“Some of the members of Haltom City Council have lost touch with the many blue collar people who live here,” said HUBA Member and longtime business owner Ron Sturgeon
“These folks are keeping their cars longer than people in areas like Southlake and Highland Park, and so they naturally are going to need parts stores and repair shops in their city,” said Sturgeon. “For them, these businesses are not only a source of goods and services, but they are also an important source of job opportunities,” said Sturgeon.
“The business no-fly zone in Haltom City that devastated car businesses along Northeast 28th Street in 2003 has been extended to hurt even more types of businesses,” Palmer said. “Of course, the original architects of this are long gone, but the empty lots, vacant buildings, and run-down businesses that they produced are a daily part of the lives of people who drive that stretch,” said Palmer. “To add insult to injury, the city is discussing revitalization plans for the city, but has excluded NE28th Street, the run-down corridor their policies created.”
“Not long ago, someone tried to rent part of the only retail space I own in Haltom City. The large chain’s goal was to open a shop to sell car stereos, truck accessories, trailer hitches, and similar products,” said Sturgeon. “They chose my site because it had good traffic and lots of parking. City staff had to say no to the proposed use based on Haltom City’s outdated and restrictive use matrix. The store opened in North Richland Hills because Haltom City said no to the use, noted Sturgeon.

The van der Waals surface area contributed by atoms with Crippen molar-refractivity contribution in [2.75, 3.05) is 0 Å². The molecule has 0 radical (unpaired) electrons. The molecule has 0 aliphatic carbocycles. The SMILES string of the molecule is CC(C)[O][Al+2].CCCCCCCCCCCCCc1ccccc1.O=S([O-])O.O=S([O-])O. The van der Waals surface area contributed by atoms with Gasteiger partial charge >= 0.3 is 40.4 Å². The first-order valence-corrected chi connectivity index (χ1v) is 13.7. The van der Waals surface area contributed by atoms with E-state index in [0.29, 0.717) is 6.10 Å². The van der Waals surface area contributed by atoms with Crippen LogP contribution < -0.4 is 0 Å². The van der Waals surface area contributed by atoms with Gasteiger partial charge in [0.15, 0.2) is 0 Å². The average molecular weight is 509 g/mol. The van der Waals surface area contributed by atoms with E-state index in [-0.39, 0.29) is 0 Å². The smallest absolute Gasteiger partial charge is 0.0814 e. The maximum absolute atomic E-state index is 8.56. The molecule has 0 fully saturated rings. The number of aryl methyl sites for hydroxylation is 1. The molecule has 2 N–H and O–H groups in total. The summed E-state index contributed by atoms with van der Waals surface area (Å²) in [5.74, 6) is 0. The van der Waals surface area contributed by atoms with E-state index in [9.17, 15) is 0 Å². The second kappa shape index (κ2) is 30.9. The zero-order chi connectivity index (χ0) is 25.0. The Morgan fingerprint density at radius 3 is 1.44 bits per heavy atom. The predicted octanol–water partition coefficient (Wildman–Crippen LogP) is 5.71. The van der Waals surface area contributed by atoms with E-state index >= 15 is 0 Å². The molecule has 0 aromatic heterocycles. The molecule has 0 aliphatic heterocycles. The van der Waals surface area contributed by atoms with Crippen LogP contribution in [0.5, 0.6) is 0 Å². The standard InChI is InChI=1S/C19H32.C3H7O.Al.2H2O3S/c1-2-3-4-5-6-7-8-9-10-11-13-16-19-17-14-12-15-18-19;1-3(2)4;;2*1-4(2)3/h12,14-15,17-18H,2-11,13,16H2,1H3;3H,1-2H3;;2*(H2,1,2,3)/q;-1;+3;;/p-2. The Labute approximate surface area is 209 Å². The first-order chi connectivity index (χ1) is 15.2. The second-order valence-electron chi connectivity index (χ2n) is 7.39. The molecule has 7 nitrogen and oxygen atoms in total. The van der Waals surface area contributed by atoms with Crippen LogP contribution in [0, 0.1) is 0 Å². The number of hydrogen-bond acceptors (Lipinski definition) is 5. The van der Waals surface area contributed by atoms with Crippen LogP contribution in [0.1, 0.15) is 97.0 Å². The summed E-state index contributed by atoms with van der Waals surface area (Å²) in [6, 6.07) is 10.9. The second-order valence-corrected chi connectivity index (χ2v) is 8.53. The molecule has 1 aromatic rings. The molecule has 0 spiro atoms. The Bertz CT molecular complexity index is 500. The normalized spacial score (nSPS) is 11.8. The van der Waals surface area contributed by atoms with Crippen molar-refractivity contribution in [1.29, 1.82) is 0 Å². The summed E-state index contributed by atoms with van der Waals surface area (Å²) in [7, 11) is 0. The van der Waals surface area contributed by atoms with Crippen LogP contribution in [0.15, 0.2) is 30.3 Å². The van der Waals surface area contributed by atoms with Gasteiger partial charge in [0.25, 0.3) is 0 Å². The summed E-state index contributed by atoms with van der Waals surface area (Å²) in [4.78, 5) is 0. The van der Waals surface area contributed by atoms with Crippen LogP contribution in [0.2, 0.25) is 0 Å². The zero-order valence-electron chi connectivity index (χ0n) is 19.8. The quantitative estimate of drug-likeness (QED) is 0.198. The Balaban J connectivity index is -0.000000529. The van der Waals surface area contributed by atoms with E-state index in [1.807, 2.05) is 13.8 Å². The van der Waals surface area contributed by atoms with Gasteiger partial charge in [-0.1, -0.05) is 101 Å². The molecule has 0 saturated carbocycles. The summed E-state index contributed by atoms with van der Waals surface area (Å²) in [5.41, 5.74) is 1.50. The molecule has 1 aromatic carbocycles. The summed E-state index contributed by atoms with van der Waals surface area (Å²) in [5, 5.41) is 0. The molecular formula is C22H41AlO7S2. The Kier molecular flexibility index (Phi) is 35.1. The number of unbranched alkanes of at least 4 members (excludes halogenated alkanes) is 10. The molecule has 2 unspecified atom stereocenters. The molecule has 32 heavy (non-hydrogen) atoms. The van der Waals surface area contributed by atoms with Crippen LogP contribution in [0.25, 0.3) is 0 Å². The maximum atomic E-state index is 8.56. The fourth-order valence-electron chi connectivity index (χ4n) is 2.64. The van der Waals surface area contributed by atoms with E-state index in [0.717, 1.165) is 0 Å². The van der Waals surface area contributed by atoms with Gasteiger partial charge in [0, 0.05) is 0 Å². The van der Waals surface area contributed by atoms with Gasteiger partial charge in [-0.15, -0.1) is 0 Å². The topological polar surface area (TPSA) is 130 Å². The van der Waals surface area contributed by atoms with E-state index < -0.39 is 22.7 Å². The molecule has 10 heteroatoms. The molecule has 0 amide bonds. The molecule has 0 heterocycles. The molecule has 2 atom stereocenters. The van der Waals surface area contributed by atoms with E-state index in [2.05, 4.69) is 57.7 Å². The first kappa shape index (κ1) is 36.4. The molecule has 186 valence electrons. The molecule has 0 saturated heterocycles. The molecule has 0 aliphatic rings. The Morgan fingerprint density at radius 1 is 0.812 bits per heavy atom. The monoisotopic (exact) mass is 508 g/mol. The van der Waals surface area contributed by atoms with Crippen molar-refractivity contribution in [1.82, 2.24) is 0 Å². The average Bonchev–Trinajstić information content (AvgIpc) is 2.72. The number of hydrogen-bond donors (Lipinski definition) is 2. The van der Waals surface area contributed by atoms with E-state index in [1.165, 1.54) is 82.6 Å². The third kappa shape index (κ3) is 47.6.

“Do Haltom City residents really need to be protected from auto accessory stores?” asked Sturgeon.
“Even opening a dry cleaner in all but one of the city’s commercial zones takes rounds of public hearings and months and months because a conditional use permit must be secured,” said Palmer.
HUBA believes that the city should take a comprehensive look at the use matrix to give Haltom City a competitive advantage over nearby cities in the effort to bring in many kinds of small businesses, especially to the older buildings in South and Central Haltom where vacancy rates are high. The group of local business owners presented the council with a proposed new matrix, but it was dismissed.
“The world has changed; Reaction to the pandemic has accelerated business failures, people shop differently, fewer people go to an office, and the retail that once was a staple of Haltom City’s main corridors will probably never come back,” said Palmer.